State officials, families visit sugarhouse restaurants during Massachusetts Maple Month

  • Norman Davenport, owner of Davenport Maple Farm Restaurant in Shelburne, oversees syrup production on Saturday. STAFF PHOTO/BELLA LEVAVI

  • Norman Davenport, owner of Davenport Maple Farm Restaurant in Shelburne, oversees syrup production on Saturday. STAFF PHOTO/BELLA LEVAVI

  • Norman Davenport, owner of Davenport Maple Farm Restaurant in Shelburne, oversees syrup production on Saturday. STAFF PHOTO/BELLA LEVAVI

  • Winton Pitcoff, coordinator of the Massachusetts Maple Producers Association, and state Rep. Natalie Blais enjoy breakfast on Sunday at Williams Farm Sugarhouse in Deerfield. STAFF PHOTO/BELLA LEVAVI

  • Sandy Williams tests the thickness of a batch of maple syrup at Williams Farm Sugarhouse in Deerfield on Sunday. STAFF PHOTO/BELLA LEVAVI

Staff Writer
Published: 3/5/2023 4:41:15 PM
Modified: 3/5/2023 4:41:01 PM

After months of staying inside for the winter, children and families, laymen and industry experts are making their way to Franklin County sugarhouses to enjoy the sweet flavors of the season.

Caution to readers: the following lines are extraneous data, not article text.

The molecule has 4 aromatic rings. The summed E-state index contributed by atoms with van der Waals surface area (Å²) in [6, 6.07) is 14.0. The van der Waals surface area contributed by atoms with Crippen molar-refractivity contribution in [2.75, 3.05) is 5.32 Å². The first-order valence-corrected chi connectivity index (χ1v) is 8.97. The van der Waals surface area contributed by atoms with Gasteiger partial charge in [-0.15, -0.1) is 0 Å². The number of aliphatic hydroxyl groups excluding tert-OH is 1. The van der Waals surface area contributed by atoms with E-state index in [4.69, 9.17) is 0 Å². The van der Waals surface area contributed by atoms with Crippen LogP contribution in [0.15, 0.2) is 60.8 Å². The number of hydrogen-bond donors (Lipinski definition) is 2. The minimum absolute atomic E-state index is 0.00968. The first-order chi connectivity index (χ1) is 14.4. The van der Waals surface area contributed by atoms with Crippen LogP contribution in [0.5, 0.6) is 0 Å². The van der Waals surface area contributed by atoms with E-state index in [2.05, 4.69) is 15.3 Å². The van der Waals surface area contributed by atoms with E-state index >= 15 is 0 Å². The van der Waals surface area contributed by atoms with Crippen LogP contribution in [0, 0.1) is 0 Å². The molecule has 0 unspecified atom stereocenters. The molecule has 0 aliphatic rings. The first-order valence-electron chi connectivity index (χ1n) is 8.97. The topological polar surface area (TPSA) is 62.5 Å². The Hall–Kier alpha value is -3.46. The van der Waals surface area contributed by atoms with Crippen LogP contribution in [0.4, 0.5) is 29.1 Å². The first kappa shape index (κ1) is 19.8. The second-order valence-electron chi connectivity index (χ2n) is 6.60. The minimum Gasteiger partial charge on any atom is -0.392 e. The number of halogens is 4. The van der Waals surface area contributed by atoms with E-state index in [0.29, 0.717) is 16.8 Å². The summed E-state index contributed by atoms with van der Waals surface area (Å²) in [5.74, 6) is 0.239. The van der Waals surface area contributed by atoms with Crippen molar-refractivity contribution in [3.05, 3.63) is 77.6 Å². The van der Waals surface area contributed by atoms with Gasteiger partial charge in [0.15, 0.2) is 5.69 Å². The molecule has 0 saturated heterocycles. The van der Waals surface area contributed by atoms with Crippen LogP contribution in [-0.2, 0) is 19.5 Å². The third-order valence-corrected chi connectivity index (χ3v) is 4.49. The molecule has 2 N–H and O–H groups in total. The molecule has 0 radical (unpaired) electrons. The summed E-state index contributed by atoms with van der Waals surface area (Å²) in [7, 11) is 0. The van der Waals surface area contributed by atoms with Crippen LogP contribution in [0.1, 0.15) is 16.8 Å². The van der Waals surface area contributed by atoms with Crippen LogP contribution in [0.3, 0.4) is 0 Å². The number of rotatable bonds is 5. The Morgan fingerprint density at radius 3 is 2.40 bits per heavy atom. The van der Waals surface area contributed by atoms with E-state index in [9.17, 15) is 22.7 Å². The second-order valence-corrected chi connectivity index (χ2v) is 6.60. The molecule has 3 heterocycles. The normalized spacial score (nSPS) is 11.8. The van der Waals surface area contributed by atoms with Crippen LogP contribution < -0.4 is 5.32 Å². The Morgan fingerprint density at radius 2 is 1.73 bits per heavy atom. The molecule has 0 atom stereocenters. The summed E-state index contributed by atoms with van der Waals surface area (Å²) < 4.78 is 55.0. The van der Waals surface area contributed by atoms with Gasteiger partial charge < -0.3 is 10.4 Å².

With sugaring season gaining momentum, and with the Healey-Driscoll administration having declared March as Massachusetts Maple Month, state Sen. Jo Comerford, D-Northampton, and Rep. Natalie Blais, D-Deerfield, visited Williams Farm Sugarhouse in Deerfield on Sunday morning to celebrate.

“Sugaring is the sign of spring,” said Norman Davenport, owner of Davenport Maple Farm Restaurant in Shelburne.

While maple syrup can be purchased at sugar shacks throughout Franklin County, Williams Farm Sugarhouse and Davenport Maple Farm Restaurant are among the last establishments run by sugaring families that serve a spread of breakfast offerings on weekends during sugaring season. Williams Farm Sugarhouse opened for the season on Saturday, while Davenport Maple Farm Restaurant expects to operate from Feb. 25 to April 2 this year. Both restaurants were packed over the weekend as families came in to partake in this annual New England tradition.

While Vermont may be more known for its maple syrup than its neighbor to the south, Massachusetts still has a “vibrant” maple syrup economy, according to Ashley Randle, the newly appointed Massachusetts Department of Agricultural Resources (MDAR) commissioner who visited Williams Farm Sugarhouse on Sunday alongside the two state legislators.

There are about 350 maple syrup producers in the state, 75% of which are located in Franklin, Hampshire and Berkshire counties. The industry makes between $7 million and $10 million annually, and covers about 1,500 acres of land, according to Winton Pitcoff, coordinator of the Massachusetts Maple Producers Association.

Whether one is a maple connoisseur visiting one of these restaurants or a producer of the product, it is a complete family affair. Many tables lining the restaurants are filled with children eating sweet treats made from the natural product, and behind the walls in the boiling rooms, multiple generations work to turn sap into syrup.